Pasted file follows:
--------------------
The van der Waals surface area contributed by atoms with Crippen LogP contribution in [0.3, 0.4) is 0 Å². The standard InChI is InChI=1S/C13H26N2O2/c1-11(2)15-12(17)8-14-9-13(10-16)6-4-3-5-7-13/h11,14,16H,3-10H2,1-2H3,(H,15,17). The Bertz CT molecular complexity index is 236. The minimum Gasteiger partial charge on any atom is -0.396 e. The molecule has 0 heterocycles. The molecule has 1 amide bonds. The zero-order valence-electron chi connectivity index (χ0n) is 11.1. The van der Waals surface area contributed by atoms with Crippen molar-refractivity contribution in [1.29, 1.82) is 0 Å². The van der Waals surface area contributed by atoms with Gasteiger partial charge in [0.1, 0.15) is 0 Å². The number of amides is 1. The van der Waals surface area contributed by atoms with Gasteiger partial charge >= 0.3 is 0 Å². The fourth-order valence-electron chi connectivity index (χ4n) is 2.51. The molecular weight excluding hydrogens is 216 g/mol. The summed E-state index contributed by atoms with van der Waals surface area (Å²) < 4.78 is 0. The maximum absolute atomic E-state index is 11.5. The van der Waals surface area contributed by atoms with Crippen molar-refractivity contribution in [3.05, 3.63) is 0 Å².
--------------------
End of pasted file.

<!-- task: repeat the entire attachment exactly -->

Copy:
The van der Waals surface area contributed by atoms with Crippen LogP contribution in [0.3, 0.4) is 0 Å². The standard InChI is InChI=1S/C13H26N2O2/c1-11(2)15-12(17)8-14-9-13(10-16)6-4-3-5-7-13/h11,14,16H,3-10H2,1-2H3,(H,15,17). The Bertz CT molecular complexity index is 236. The minimum Gasteiger partial charge on any atom is -0.396 e. The molecule has 0 heterocycles. The molecule has 1 amide bonds. The zero-order valence-electron chi connectivity index (χ0n) is 11.1. The van der Waals surface area contributed by atoms with Crippen molar-refractivity contribution in [1.29, 1.82) is 0 Å². The van der Waals surface area contributed by atoms with Gasteiger partial charge in [0.1, 0.15) is 0 Å². The number of amides is 1. The van der Waals surface area contributed by atoms with Gasteiger partial charge >= 0.3 is 0 Å². The fourth-order valence-electron chi connectivity index (χ4n) is 2.51. The molecular weight excluding hydrogens is 216 g/mol. The summed E-state index contributed by atoms with van der Waals surface area (Å²) < 4.78 is 0. The maximum absolute atomic E-state index is 11.5. The van der Waals surface area contributed by atoms with Crippen molar-refractivity contribution in [3.05, 3.63) is 0 Å².